Patent & Protect > Patent Application
How to patent a product: the application
Wondering how to patent a product? Patent applications may stand no chance of ever being granted yet they can still be very useful for your product commercially. For instance, many larger companies you pitch to may refuse to sign Confidentiality Agreements with you. They may not want to agree to never to compete in that field, and/or they may not have the necessary legal resources.’Patent pending’ status is a tried and tested way of demonstrating the intent to vigorously protect the intellectual property of your product. There are ways to achieve this through the patent application process at a reasonable cost.Here’s how to quickly gain patent protection for a product, via a standard-issue utility patent application using a US patent attorney or agent:
What is included in the patent application process?
Non-Provisional ApplicationsA full patent application for your product should be made up of several parts:
- Abstract: This is a short synopsis of the product for which you are applying for a patent, usually for the purposes of searching. This is the first step of the application for those seeking how to patent a product.
- Description: This is the overall description of the product, including components and applications. It is the bulk of the application and includes background material, references to other patent applications and explanations of the drawings.
- Claims: This is the most important part of the application and is what you are claiming as novel about your product. These have to be very precise whilst still allowing for future modifications or improvements. Claim 1 is the first listed claim and should only include the main features of your invention. It is the Claims that are used to assess applications against each other and decide on patentability.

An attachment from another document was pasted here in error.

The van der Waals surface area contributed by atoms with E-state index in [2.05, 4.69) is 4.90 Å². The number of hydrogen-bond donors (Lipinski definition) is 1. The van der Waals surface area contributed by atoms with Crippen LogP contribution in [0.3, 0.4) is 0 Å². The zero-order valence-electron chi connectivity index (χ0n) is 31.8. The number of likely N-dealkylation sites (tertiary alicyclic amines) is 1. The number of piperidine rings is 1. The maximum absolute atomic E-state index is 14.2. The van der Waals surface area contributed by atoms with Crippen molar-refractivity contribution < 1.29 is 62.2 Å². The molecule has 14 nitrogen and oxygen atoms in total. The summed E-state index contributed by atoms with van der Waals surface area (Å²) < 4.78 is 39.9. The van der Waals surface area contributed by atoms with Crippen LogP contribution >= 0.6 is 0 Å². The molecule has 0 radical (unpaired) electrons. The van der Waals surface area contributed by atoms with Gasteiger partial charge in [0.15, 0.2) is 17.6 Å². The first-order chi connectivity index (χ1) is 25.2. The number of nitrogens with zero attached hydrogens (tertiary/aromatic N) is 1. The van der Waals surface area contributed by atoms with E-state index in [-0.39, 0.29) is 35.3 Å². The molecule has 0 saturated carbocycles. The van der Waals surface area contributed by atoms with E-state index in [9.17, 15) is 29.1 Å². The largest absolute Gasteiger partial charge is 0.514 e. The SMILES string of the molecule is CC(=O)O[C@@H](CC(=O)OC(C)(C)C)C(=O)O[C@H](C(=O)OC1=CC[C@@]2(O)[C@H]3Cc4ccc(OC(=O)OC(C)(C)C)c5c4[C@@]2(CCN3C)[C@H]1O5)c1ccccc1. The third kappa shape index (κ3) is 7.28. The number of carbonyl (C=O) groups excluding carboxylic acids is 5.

- Drawings: These are simple, 2D, black and white line drawings of your invention and a representation of an embodiment of the invention. A patent application is required to contain drawings, if drawings are necessary to understand the subject matter to be patented.
It is possible to file a non-provisional application at the USPTO from the outset, but it will be considerably more expensive than a provisional; and it may be unwise to spend so much so early in development of your idea.
Provisional ApplicationsA provisional application for a (utility) patent provides ‘patent pending’ protection, and gives a right to file a full/non-provisional patent application within 12 months.If a full/non-provisional application is not filed within 12 months the provisional application will be abandoned and disclosed inventions may never be capable of patent protection.Provisional applications are not examined…
- But it should not be assumed that because there are no formal requirements that you can just file anything.
- Any ‘matter’ not covered in the provisional application may not be able to rely on the provisional filing date.
- To be safe therefore a provisional application is best broad and inventive, and considering the invention as thoroughly as a full application; and
- It is very helpful to include clear drawings showing every feature of the invention to help with this.
Filing a provisional application for a patent gives ‘patent pending’ status.The 12-month ‘pendency’ for a provisional application is not counted toward the 20-year term of a US patent granted on the basis of the provisional application filing date. However the provisional filing will count towards the foreign patent term / filing window under the Paris Convention if priority is claimed from the provisional filing date.